Terrorism

Al-Raqa residents long for liberating forces

By Waleed Abu al-Khair in Cairo

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An "Islamic State of Iraq and the Levant" checkpoint stands in an al-Raqa street. [Photo courtesy of al-Raqa Is Being Slaughtered Silently]

As liberating forces continue their push towards the Syrian city of al-Raqa, local residents say the "Islamic State of Iraq and the Levant" (ISIL) has been ratcheting up its attempts to control their lives, minds and movements.

The Syrian Democratic Forces (SDF) have been battling the group around 25 kilometres north of the city as part of Operation Wrath of the Euphrates which kicked off November 6th.

Trapped in the city both physically and financially, in view of their inability to pursue their livelihoods or flee, residents told Diyaruna they are living under difficult conditions and are waiting to be rescued so they can resume their lives.

Meanwhile, ISIL elements are taking advantage of their situation to assert their rule, impose their extremist ideology and extort money through various means.

Media blackout

"The group has been carrying out more [home] search campaigns since the start of the Wrath of the Euphrates campaign, and any home could be searched at any time," said al-Raqa teacher Nasser al-Ali, using a pseudonym out of concern for his safety.

In the past, ISIL elements would ask for the homeowner before entering a private residence, he told Diyaruna, but now they enter as soon as the door is opened.

"They proceed to search the house thoroughly for any means of communication, and for satellite receivers in particular," he said.

This started after rumours circulated in the city that many were secretly installing satellite receivers to learn what was going on in the outside world, he said.

They also search for phones with SIM cards that enable internet connection, he said, confiscating them and jailing their owners for periods of up to two weeks.

"Internet cafés are now totally under the group’s control, and most times civilians are prohibited from entering them, as entry is restricted to ISIL elements," he said.

When they are opened to civilians, users are closely monitored and the computer monitors are turned to face the office of the café owner, who often has al-hesba ("religious police") elements sitting with him, al-Ali said.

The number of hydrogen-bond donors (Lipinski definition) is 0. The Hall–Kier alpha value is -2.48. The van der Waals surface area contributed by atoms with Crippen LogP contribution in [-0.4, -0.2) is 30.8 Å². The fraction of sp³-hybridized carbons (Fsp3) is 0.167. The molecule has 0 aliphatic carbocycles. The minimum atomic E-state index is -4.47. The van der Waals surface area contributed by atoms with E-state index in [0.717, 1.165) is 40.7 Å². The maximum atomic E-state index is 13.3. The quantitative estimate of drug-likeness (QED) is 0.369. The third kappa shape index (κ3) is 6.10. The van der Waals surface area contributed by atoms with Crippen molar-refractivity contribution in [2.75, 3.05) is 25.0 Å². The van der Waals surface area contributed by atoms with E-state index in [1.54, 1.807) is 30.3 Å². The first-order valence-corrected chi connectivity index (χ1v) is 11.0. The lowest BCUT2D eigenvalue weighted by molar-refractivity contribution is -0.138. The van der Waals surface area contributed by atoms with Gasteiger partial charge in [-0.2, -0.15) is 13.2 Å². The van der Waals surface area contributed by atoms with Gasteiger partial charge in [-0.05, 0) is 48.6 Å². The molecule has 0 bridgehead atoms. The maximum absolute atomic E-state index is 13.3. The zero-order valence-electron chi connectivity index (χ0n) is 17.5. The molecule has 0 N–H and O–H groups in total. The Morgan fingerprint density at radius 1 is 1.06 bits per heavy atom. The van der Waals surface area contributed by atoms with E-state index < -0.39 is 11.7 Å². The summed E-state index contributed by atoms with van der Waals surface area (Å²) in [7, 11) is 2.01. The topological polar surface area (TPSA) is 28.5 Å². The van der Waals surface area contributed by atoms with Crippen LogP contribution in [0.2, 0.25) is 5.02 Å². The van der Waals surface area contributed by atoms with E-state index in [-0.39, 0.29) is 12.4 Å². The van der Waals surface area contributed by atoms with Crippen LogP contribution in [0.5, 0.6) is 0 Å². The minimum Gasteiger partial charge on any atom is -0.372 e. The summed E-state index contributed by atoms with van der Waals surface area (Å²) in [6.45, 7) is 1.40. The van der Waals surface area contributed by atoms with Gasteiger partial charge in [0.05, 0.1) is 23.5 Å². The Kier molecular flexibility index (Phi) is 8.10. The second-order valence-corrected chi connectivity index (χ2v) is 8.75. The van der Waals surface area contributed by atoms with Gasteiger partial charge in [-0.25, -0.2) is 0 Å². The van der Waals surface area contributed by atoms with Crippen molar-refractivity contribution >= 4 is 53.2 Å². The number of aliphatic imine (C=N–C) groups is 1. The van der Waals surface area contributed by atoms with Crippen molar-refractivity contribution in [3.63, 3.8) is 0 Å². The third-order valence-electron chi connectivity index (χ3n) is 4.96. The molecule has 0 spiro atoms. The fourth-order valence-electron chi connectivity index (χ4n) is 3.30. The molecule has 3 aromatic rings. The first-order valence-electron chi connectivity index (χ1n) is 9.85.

Meanwhile, the group is insistent that local children attend its schools and absorb its extremist ideology and its lessons in warfare and weaponry, he added.

Tactics to pressure civilians to stay

It has become impossible to flee al-Raqa, city resident Amjad al-Mohammed told Diyaruna, using a pseudonym out of fear for his safety.

"In the past, travel from and to all rural al-Raqa villages and farms was allowed because the entire area was under the group’s control," he said. "But now even going to the rural areas is prohibited, and whoever does go is liable to be prohibited from returning to his home."

The ISIL bureau that manages the group's real estate confiscates any home left unoccupied by its owner, al-Mohammed said, which has "forced hundreds of families to stay in the city".

Residents know this is a new tactic to pressure them to stay in the city "as human shields" to protect ISIL elements from any future operations that are sure to target ISIL's positions and the homes of its fighters inside al-Raqa, he said.

Permission to leave al-Raqa is only granted in special cases, he added, and is typically only authorised for those who are close to the group, particularly some merchants and currency traders.

Meanwhile, ordinary residents who are granted permission must leave all their possessions as collateral until their return, he said, the date of which must be specified before their departure.

ISIL fighters amass in al-Raqa

ISIL steps up its harassment of civilians whenever the fighting intensifies in rural al-Raqa , said local merchant Wael Mustafa, using a pseudonym out of concern for his safety.

"Residents are now being held accountable for the most trivial reasons and fined instead of being subjected to [its] traditional forms of punishment like imprisonment or flogging before everyone in public squares," he told Diyaruna.

Fines are imposed when people are late for prayer, open a shop during prayer times, sell prohibited products, or when a woman leaves her home without a mahram (male guardian), he added.

"These fines often are demanded to be paid in US dollars, which is a burden to residents given the circumstances they live under," Mustafa said.

Residents who work in agriculture have incurred huge losses, he said, as they have paid rent for their farmland to ISIL, but are now unable to access the land on account of the prevailing security situation, he said.

Additionally, Mustafa said, "a curfew is being semi-enforced, despite the fact that it was never declared. After 9 p.m., the city’s streets become a ghost town with only the group’s elements on night patrol present in the streets".

The number of ISIL elements inside the city has vastly increased, he noted.

"It is said that most Jarablus city fighters are now in al-Raqa, and that many other groups have arrived from Iraq recently," he added.

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